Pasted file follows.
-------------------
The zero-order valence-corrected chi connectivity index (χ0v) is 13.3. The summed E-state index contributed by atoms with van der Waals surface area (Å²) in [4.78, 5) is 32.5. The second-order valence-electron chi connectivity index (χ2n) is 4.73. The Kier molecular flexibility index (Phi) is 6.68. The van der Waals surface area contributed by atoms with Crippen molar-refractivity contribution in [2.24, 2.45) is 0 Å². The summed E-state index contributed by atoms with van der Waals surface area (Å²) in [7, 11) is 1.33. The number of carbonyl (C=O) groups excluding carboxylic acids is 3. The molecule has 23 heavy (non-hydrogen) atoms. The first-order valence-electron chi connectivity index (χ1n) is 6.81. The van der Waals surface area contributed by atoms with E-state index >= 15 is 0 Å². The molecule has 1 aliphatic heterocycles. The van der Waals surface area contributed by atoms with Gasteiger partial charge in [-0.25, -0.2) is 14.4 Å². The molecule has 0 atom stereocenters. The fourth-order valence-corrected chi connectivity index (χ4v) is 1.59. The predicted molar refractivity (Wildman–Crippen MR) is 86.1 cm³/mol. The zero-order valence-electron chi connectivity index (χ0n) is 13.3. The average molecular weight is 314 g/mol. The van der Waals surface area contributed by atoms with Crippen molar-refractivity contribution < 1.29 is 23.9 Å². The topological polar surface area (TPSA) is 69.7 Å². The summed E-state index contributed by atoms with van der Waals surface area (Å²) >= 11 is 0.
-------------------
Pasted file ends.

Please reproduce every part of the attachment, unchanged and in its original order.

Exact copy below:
The zero-order valence-corrected chi connectivity index (χ0v) is 13.3. The summed E-state index contributed by atoms with van der Waals surface area (Å²) in [4.78, 5) is 32.5. The second-order valence-electron chi connectivity index (χ2n) is 4.73. The Kier molecular flexibility index (Phi) is 6.68. The van der Waals surface area contributed by atoms with Crippen molar-refractivity contribution in [2.24, 2.45) is 0 Å². The summed E-state index contributed by atoms with van der Waals surface area (Å²) in [7, 11) is 1.33. The number of carbonyl (C=O) groups excluding carboxylic acids is 3. The molecule has 23 heavy (non-hydrogen) atoms. The first-order valence-electron chi connectivity index (χ1n) is 6.81. The van der Waals surface area contributed by atoms with E-state index >= 15 is 0 Å². The molecule has 1 aliphatic heterocycles. The van der Waals surface area contributed by atoms with Gasteiger partial charge in [-0.25, -0.2) is 14.4 Å². The molecule has 0 atom stereocenters. The fourth-order valence-corrected chi connectivity index (χ4v) is 1.59. The predicted molar refractivity (Wildman–Crippen MR) is 86.1 cm³/mol. The zero-order valence-electron chi connectivity index (χ0n) is 13.3. The average molecular weight is 314 g/mol. The van der Waals surface area contributed by atoms with Crippen molar-refractivity contribution < 1.29 is 23.9 Å². The topological polar surface area (TPSA) is 69.7 Å². The summed E-state index contributed by atoms with van der Waals surface area (Å²) >= 11 is 0.